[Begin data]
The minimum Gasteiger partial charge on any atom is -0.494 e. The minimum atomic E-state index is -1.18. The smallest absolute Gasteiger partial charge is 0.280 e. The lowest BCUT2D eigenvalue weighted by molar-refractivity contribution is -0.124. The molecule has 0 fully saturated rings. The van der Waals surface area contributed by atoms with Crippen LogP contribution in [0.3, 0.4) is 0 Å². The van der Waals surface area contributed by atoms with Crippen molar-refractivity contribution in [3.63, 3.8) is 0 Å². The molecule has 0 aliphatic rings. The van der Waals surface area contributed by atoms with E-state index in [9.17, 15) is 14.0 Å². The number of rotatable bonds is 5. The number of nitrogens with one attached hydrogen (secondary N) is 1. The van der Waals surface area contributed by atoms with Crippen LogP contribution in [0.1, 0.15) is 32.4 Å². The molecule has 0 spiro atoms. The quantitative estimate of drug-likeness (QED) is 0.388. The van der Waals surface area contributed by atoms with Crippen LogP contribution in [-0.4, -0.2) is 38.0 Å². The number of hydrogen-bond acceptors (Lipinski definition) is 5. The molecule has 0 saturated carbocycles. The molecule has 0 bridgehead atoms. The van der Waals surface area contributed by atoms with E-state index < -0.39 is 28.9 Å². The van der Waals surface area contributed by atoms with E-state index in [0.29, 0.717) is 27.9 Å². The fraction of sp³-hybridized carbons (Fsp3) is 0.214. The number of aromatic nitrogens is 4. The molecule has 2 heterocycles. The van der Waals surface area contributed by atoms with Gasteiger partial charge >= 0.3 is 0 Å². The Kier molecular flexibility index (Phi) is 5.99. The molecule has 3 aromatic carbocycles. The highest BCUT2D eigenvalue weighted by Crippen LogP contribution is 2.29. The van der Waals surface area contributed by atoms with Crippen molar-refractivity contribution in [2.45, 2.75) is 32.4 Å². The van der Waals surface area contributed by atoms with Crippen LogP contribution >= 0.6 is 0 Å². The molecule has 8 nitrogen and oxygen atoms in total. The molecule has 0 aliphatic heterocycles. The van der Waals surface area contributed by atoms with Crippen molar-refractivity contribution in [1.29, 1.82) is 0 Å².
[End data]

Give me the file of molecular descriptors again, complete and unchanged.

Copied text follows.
The minimum Gasteiger partial charge on any atom is -0.494 e. The minimum atomic E-state index is -1.18. The smallest absolute Gasteiger partial charge is 0.280 e. The lowest BCUT2D eigenvalue weighted by molar-refractivity contribution is -0.124. The molecule has 0 fully saturated rings. The van der Waals surface area contributed by atoms with Crippen LogP contribution in [0.3, 0.4) is 0 Å². The van der Waals surface area contributed by atoms with Crippen molar-refractivity contribution in [3.63, 3.8) is 0 Å². The molecule has 0 aliphatic rings. The van der Waals surface area contributed by atoms with E-state index in [9.17, 15) is 14.0 Å². The number of rotatable bonds is 5. The number of nitrogens with one attached hydrogen (secondary N) is 1. The van der Waals surface area contributed by atoms with Crippen LogP contribution in [0.1, 0.15) is 32.4 Å². The molecule has 0 spiro atoms. The quantitative estimate of drug-likeness (QED) is 0.388. The van der Waals surface area contributed by atoms with Crippen LogP contribution in [-0.4, -0.2) is 38.0 Å². The number of hydrogen-bond acceptors (Lipinski definition) is 5. The molecule has 0 saturated carbocycles. The molecule has 0 bridgehead atoms. The van der Waals surface area contributed by atoms with E-state index < -0.39 is 28.9 Å². The van der Waals surface area contributed by atoms with E-state index in [0.29, 0.717) is 27.9 Å². The fraction of sp³-hybridized carbons (Fsp3) is 0.214. The number of aromatic nitrogens is 4. The molecule has 2 heterocycles. The van der Waals surface area contributed by atoms with Gasteiger partial charge >= 0.3 is 0 Å². The Kier molecular flexibility index (Phi) is 5.99. The molecule has 3 aromatic carbocycles. The highest BCUT2D eigenvalue weighted by Crippen LogP contribution is 2.29. The van der Waals surface area contributed by atoms with Crippen molar-refractivity contribution in [2.45, 2.75) is 32.4 Å². The van der Waals surface area contributed by atoms with Crippen LogP contribution >= 0.6 is 0 Å². The molecule has 8 nitrogen and oxygen atoms in total. The molecule has 0 aliphatic heterocycles. The van der Waals surface area contributed by atoms with Crippen molar-refractivity contribution in [1.29, 1.82) is 0 Å².